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Urban land trusts

  • Subject: [cg] Urban land trusts
  • From: Don Boekelheide dboekelheide@yahoo.com
  • Date: Fri, 24 Feb 2006 09:46:51 -0800 (PST)

[Poster note: As you'll read in 25 years of Community
Gardening, land trusts were once seen as a key
strategy for obtaining and protecting land for
community gardening and greening. Simplifying a more
complex story, "greening" became part of the community
garden vocabulary as community gardeners formed
alliances with environmental activists and
organizations. The following piece raises important
issues about urban habitat and land trusts. However,
it doesn't even mention urban agriculture or community
gardens at all - the 'human face' of urban greening.

Recently, millions were spent here in Charlotte on a
urban creek restoration project in a working class
black neighborhood, Some environmentalists (who don't
live in the neighborhood) see it as a model;
meanwhile, the host community is very unhappy - it
looks like swamp to them, and they are now trying to
find a place for a community garden where they can
grow vegetable and flowers (and meeting resistance). 

For community gardeners, the lessons of the following
essay, framed in the context of such experiences, are
clear: We need to rebuild our bridges to
environmentalists, even 're-wilders'. Developers who'd
love to drain every wetland and who see no problems
with America's economic apartheid would be delighted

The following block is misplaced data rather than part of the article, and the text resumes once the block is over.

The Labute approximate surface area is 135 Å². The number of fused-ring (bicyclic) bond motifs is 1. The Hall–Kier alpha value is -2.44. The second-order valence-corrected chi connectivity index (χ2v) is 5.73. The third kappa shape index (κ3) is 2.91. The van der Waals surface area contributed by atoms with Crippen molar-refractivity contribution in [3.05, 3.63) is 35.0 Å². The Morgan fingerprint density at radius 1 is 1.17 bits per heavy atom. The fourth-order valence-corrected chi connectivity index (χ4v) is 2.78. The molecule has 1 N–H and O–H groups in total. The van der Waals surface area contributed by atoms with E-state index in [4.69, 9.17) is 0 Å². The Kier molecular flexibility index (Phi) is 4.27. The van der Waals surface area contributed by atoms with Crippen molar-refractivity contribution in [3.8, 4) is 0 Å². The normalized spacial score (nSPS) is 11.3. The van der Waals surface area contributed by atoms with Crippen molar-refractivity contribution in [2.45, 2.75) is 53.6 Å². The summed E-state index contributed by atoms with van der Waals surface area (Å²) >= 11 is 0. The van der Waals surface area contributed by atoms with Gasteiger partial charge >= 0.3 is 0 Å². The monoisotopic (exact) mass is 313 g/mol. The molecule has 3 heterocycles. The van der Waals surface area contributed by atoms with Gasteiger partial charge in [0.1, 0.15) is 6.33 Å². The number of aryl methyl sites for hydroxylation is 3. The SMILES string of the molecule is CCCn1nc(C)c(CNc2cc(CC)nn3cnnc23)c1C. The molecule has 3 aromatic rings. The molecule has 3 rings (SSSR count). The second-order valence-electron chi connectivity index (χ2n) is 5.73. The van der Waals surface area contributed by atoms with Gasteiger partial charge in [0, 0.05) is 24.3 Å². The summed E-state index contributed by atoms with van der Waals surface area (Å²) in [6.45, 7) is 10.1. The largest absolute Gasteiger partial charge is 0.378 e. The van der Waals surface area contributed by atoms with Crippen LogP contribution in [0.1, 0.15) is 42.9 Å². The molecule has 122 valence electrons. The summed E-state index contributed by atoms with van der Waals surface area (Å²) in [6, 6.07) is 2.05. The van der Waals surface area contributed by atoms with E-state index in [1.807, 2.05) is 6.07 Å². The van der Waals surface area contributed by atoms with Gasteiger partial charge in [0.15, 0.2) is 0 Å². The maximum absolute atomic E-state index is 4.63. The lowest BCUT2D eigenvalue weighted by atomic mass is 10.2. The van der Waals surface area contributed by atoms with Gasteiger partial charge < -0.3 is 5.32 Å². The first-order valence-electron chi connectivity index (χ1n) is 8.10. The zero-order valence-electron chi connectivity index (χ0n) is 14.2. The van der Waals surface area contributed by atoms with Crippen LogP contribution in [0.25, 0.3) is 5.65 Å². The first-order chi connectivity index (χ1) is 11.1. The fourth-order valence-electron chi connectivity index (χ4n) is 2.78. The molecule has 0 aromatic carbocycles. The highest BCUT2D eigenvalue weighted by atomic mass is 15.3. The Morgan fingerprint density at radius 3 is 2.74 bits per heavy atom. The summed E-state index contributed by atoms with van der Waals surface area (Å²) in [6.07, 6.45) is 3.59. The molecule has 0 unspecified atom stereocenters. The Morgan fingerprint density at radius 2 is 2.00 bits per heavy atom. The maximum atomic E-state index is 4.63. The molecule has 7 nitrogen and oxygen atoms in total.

to see community gardeners and environmentalists
locked in disagreements, or even 'competing' for land
trusts. Second, as community gardeners, we can help
environmental groups deal with the human side of
sustainability, and the contractions of a food system
that relies on a supply chain reaching halfway round
the world - even for lettuce, broccoli and apples. You
wonder what Johnny Appleseed would say (then again, he
did go around spreading an exotic species...) DB] 

Environmental News Network. 
February 23, 2006 

Urban Land Trusts -- A Guest Commentary

 By Steven J. Moss, San Francisco Community Power

Millions of dollars are spent internationally each
year to buy and protect wilderness areas. Large swaths
of old-growth redwood forests in the Pacific
Northwest, rain forests in South America, even swamp
lands in the southern United States have been
purchased by government agencies and private trusts.
Yet hardly a dime is tossed towards systematically
reclaiming urban eco-systems. With a majority of the
worlds population soon to live in cities, its time
to focus on recreating sustainable wilderness areas in
our own backyards. 

Urban green spaces have traditionally consisted of
vacant lots, pocket parks, and, in some cases,
larger expanses of what might be called
artificial-natural recreational areas  Central Park
in New York, Golden Gate Park in San Francisco, Rock
Creek Park in the District of Columbia. In some cases
these citified wilderness areas provide important
habitat to native and imported species, ranging from
frogs and birds to even coyotes and mountain lions. 

But, by and large even the largest urban parks can
hardly be considered thoughtful expressions of
eco-system preservation. They tend to be too small to
suitably house migratory, or even walk about,
species, and hyper-focus on activities inside their
boundaries, ignoring what happens to a plant or animal
once it leaves the park. 

There are emerging exceptions, in which significant
care is being taken to reclaim land to close to its